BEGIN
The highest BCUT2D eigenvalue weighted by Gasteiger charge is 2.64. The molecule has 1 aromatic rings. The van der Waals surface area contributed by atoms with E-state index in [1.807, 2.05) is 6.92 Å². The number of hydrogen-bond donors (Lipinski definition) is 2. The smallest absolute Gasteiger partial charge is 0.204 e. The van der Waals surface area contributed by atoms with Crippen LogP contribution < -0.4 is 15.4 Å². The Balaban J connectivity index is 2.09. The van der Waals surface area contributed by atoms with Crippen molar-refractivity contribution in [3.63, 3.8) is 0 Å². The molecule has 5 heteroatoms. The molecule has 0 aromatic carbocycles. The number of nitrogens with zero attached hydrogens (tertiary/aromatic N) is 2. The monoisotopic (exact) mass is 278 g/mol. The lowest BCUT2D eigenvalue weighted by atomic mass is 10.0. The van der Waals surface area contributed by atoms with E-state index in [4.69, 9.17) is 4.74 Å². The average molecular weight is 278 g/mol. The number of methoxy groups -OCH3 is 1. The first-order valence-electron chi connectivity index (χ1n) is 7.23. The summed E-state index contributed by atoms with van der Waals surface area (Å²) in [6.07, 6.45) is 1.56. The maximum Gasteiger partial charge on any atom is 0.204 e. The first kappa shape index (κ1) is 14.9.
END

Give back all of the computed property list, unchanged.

The highest BCUT2D eigenvalue weighted by Gasteiger charge is 2.64. The molecule has 1 aromatic rings. The van der Waals surface area contributed by atoms with E-state index in [1.807, 2.05) is 6.92 Å². The number of hydrogen-bond donors (Lipinski definition) is 2. The smallest absolute Gasteiger partial charge is 0.204 e. The van der Waals surface area contributed by atoms with Crippen LogP contribution < -0.4 is 15.4 Å². The Balaban J connectivity index is 2.09. The van der Waals surface area contributed by atoms with Crippen molar-refractivity contribution in [3.63, 3.8) is 0 Å². The molecule has 5 heteroatoms. The molecule has 0 aromatic carbocycles. The number of nitrogens with zero attached hydrogens (tertiary/aromatic N) is 2. The monoisotopic (exact) mass is 278 g/mol. The lowest BCUT2D eigenvalue weighted by atomic mass is 10.0. The van der Waals surface area contributed by atoms with E-state index in [4.69, 9.17) is 4.74 Å². The average molecular weight is 278 g/mol. The number of methoxy groups -OCH3 is 1. The first-order valence-electron chi connectivity index (χ1n) is 7.23. The summed E-state index contributed by atoms with van der Waals surface area (Å²) in [6.07, 6.45) is 1.56. The maximum Gasteiger partial charge on any atom is 0.204 e. The first kappa shape index (κ1) is 14.9.